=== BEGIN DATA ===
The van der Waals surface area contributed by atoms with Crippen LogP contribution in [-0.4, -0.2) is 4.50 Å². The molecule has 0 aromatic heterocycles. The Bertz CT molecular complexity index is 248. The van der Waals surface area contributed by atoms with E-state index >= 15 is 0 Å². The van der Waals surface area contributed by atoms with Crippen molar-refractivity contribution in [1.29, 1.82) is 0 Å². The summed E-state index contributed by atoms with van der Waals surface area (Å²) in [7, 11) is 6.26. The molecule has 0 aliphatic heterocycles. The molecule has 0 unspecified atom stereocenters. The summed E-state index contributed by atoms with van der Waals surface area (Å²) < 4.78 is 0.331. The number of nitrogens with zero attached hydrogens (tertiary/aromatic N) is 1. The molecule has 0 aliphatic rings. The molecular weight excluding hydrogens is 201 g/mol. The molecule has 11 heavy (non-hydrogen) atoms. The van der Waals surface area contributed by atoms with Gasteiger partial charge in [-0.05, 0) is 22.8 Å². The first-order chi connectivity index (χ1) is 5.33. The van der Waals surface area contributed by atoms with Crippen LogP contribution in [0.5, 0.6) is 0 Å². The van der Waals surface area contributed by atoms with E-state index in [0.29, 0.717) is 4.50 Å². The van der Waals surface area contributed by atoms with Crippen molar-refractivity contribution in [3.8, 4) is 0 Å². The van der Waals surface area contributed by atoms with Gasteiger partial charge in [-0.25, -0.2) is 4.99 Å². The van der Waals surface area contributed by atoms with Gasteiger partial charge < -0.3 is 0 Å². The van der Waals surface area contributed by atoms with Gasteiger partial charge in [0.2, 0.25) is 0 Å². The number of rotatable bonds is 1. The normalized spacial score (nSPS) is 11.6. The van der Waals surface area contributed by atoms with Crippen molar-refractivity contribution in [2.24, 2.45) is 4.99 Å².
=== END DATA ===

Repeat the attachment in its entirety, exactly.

The van der Waals surface area contributed by atoms with Crippen LogP contribution in [-0.4, -0.2) is 4.50 Å². The molecule has 0 aromatic heterocycles. The Bertz CT molecular complexity index is 248. The van der Waals surface area contributed by atoms with E-state index >= 15 is 0 Å². The van der Waals surface area contributed by atoms with Crippen molar-refractivity contribution in [1.29, 1.82) is 0 Å². The summed E-state index contributed by atoms with van der Waals surface area (Å²) in [7, 11) is 6.26. The molecule has 0 aliphatic heterocycles. The molecule has 0 unspecified atom stereocenters. The summed E-state index contributed by atoms with van der Waals surface area (Å²) < 4.78 is 0.331. The number of nitrogens with zero attached hydrogens (tertiary/aromatic N) is 1. The molecule has 0 aliphatic rings. The molecular weight excluding hydrogens is 201 g/mol. The molecule has 11 heavy (non-hydrogen) atoms. The van der Waals surface area contributed by atoms with Gasteiger partial charge in [-0.05, 0) is 22.8 Å². The first-order chi connectivity index (χ1) is 5.33. The van der Waals surface area contributed by atoms with Crippen LogP contribution in [0.5, 0.6) is 0 Å². The van der Waals surface area contributed by atoms with E-state index in [0.29, 0.717) is 4.50 Å². The van der Waals surface area contributed by atoms with Crippen molar-refractivity contribution in [3.8, 4) is 0 Å². The van der Waals surface area contributed by atoms with Gasteiger partial charge in [-0.25, -0.2) is 4.99 Å². The van der Waals surface area contributed by atoms with Gasteiger partial charge < -0.3 is 0 Å². The van der Waals surface area contributed by atoms with Gasteiger partial charge in [0.2, 0.25) is 0 Å². The number of rotatable bonds is 1. The normalized spacial score (nSPS) is 11.6. The van der Waals surface area contributed by atoms with Crippen molar-refractivity contribution in [2.24, 2.45) is 4.99 Å².